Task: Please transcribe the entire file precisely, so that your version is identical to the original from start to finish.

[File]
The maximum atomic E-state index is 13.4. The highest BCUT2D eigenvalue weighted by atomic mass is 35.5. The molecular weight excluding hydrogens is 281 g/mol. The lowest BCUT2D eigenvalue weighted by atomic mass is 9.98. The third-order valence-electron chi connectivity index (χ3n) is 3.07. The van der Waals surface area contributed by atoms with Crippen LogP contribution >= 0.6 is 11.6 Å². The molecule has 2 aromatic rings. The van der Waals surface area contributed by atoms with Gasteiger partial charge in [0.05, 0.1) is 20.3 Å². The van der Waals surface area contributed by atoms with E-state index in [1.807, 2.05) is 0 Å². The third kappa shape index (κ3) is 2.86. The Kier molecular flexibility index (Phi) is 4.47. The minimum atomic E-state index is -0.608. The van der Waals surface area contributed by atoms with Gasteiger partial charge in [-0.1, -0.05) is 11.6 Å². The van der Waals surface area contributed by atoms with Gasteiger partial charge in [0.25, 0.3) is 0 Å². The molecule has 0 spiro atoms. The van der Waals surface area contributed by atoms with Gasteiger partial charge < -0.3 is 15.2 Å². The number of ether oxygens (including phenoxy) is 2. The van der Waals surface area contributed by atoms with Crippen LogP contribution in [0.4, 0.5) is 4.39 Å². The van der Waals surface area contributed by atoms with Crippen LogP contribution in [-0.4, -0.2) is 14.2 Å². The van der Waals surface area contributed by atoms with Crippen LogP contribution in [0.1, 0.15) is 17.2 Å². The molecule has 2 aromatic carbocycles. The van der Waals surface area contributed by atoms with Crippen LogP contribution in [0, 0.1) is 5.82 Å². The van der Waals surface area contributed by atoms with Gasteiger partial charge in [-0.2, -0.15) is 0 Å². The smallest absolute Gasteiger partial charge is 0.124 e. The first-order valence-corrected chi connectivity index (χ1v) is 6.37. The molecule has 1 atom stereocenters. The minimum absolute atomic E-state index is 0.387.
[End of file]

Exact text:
The maximum atomic E-state index is 13.4. The highest BCUT2D eigenvalue weighted by atomic mass is 35.5. The molecular weight excluding hydrogens is 281 g/mol. The lowest BCUT2D eigenvalue weighted by atomic mass is 9.98. The third-order valence-electron chi connectivity index (χ3n) is 3.07. The van der Waals surface area contributed by atoms with Crippen LogP contribution >= 0.6 is 11.6 Å². The molecule has 2 aromatic rings. The van der Waals surface area contributed by atoms with Gasteiger partial charge in [0.05, 0.1) is 20.3 Å². The van der Waals surface area contributed by atoms with E-state index in [1.807, 2.05) is 0 Å². The third kappa shape index (κ3) is 2.86. The Kier molecular flexibility index (Phi) is 4.47. The minimum atomic E-state index is -0.608. The van der Waals surface area contributed by atoms with Gasteiger partial charge in [-0.1, -0.05) is 11.6 Å². The van der Waals surface area contributed by atoms with Gasteiger partial charge in [0.25, 0.3) is 0 Å². The molecule has 0 spiro atoms. The van der Waals surface area contributed by atoms with Gasteiger partial charge < -0.3 is 15.2 Å². The number of ether oxygens (including phenoxy) is 2. The van der Waals surface area contributed by atoms with Crippen LogP contribution in [0.4, 0.5) is 4.39 Å². The van der Waals surface area contributed by atoms with Crippen LogP contribution in [-0.4, -0.2) is 14.2 Å². The van der Waals surface area contributed by atoms with Crippen LogP contribution in [0.1, 0.15) is 17.2 Å². The molecule has 2 aromatic carbocycles. The van der Waals surface area contributed by atoms with Crippen LogP contribution in [0, 0.1) is 5.82 Å². The van der Waals surface area contributed by atoms with Gasteiger partial charge in [-0.2, -0.15) is 0 Å². The smallest absolute Gasteiger partial charge is 0.124 e. The first-order valence-corrected chi connectivity index (χ1v) is 6.37. The molecule has 1 atom stereocenters. The minimum absolute atomic E-state index is 0.387.